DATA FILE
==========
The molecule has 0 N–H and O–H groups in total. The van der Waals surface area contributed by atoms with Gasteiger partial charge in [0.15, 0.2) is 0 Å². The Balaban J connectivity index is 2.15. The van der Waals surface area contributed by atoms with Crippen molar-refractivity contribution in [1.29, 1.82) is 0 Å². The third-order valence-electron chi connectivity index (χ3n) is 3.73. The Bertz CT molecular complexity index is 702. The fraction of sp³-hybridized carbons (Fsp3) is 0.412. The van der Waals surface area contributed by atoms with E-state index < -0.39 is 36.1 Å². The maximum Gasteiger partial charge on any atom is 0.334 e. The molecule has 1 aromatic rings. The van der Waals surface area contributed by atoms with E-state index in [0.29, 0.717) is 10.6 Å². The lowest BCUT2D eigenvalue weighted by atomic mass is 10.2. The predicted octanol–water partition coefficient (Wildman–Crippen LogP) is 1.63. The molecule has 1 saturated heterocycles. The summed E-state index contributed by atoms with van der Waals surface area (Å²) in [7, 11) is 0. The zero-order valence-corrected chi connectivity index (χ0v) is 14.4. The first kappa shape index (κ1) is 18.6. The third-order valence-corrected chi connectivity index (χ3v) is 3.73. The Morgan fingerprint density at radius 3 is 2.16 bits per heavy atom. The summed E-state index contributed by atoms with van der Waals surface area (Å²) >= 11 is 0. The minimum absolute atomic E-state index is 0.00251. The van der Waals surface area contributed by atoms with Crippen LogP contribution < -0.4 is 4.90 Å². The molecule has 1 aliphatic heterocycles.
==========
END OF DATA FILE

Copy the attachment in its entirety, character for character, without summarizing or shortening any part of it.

The molecule has 0 N–H and O–H groups in total. The van der Waals surface area contributed by atoms with Gasteiger partial charge in [0.15, 0.2) is 0 Å². The Balaban J connectivity index is 2.15. The van der Waals surface area contributed by atoms with Crippen molar-refractivity contribution in [1.29, 1.82) is 0 Å². The third-order valence-electron chi connectivity index (χ3n) is 3.73. The Bertz CT molecular complexity index is 702. The fraction of sp³-hybridized carbons (Fsp3) is 0.412. The van der Waals surface area contributed by atoms with E-state index < -0.39 is 36.1 Å². The maximum Gasteiger partial charge on any atom is 0.334 e. The molecule has 1 aromatic rings. The van der Waals surface area contributed by atoms with E-state index in [0.29, 0.717) is 10.6 Å². The lowest BCUT2D eigenvalue weighted by atomic mass is 10.2. The predicted octanol–water partition coefficient (Wildman–Crippen LogP) is 1.63. The molecule has 1 saturated heterocycles. The summed E-state index contributed by atoms with van der Waals surface area (Å²) in [7, 11) is 0. The zero-order valence-corrected chi connectivity index (χ0v) is 14.4. The first kappa shape index (κ1) is 18.6. The third-order valence-corrected chi connectivity index (χ3v) is 3.73. The Morgan fingerprint density at radius 3 is 2.16 bits per heavy atom. The summed E-state index contributed by atoms with van der Waals surface area (Å²) >= 11 is 0. The minimum absolute atomic E-state index is 0.00251. The van der Waals surface area contributed by atoms with Crippen LogP contribution < -0.4 is 4.90 Å². The molecule has 1 aliphatic heterocycles.